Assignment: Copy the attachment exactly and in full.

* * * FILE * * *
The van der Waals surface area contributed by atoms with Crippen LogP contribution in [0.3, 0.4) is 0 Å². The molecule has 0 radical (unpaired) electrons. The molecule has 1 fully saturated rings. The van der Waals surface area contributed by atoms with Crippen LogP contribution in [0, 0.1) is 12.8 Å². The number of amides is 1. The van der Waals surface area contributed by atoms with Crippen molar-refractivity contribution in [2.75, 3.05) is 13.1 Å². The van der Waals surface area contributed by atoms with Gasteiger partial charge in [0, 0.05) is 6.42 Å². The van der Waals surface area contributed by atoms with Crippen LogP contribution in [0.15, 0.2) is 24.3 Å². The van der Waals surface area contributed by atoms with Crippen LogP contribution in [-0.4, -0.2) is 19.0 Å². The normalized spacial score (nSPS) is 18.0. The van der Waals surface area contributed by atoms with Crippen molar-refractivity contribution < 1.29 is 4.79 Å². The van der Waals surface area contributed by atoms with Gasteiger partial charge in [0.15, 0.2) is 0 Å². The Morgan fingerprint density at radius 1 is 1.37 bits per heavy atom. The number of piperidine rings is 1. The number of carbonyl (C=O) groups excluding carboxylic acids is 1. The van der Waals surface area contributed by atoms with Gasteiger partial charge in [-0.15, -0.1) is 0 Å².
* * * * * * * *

The van der Waals surface area contributed by atoms with Crippen LogP contribution in [0.3, 0.4) is 0 Å². The molecule has 0 radical (unpaired) electrons. The molecule has 1 fully saturated rings. The van der Waals surface area contributed by atoms with Crippen LogP contribution in [0, 0.1) is 12.8 Å². The number of amides is 1. The van der Waals surface area contributed by atoms with Crippen molar-refractivity contribution in [2.75, 3.05) is 13.1 Å². The van der Waals surface area contributed by atoms with Gasteiger partial charge in [0, 0.05) is 6.42 Å². The van der Waals surface area contributed by atoms with Crippen LogP contribution in [0.15, 0.2) is 24.3 Å². The van der Waals surface area contributed by atoms with Crippen LogP contribution in [-0.4, -0.2) is 19.0 Å². The normalized spacial score (nSPS) is 18.0. The van der Waals surface area contributed by atoms with Crippen molar-refractivity contribution < 1.29 is 4.79 Å². The van der Waals surface area contributed by atoms with Gasteiger partial charge in [0.15, 0.2) is 0 Å². The Morgan fingerprint density at radius 1 is 1.37 bits per heavy atom. The number of piperidine rings is 1. The number of carbonyl (C=O) groups excluding carboxylic acids is 1. The van der Waals surface area contributed by atoms with Gasteiger partial charge in [-0.15, -0.1) is 0 Å².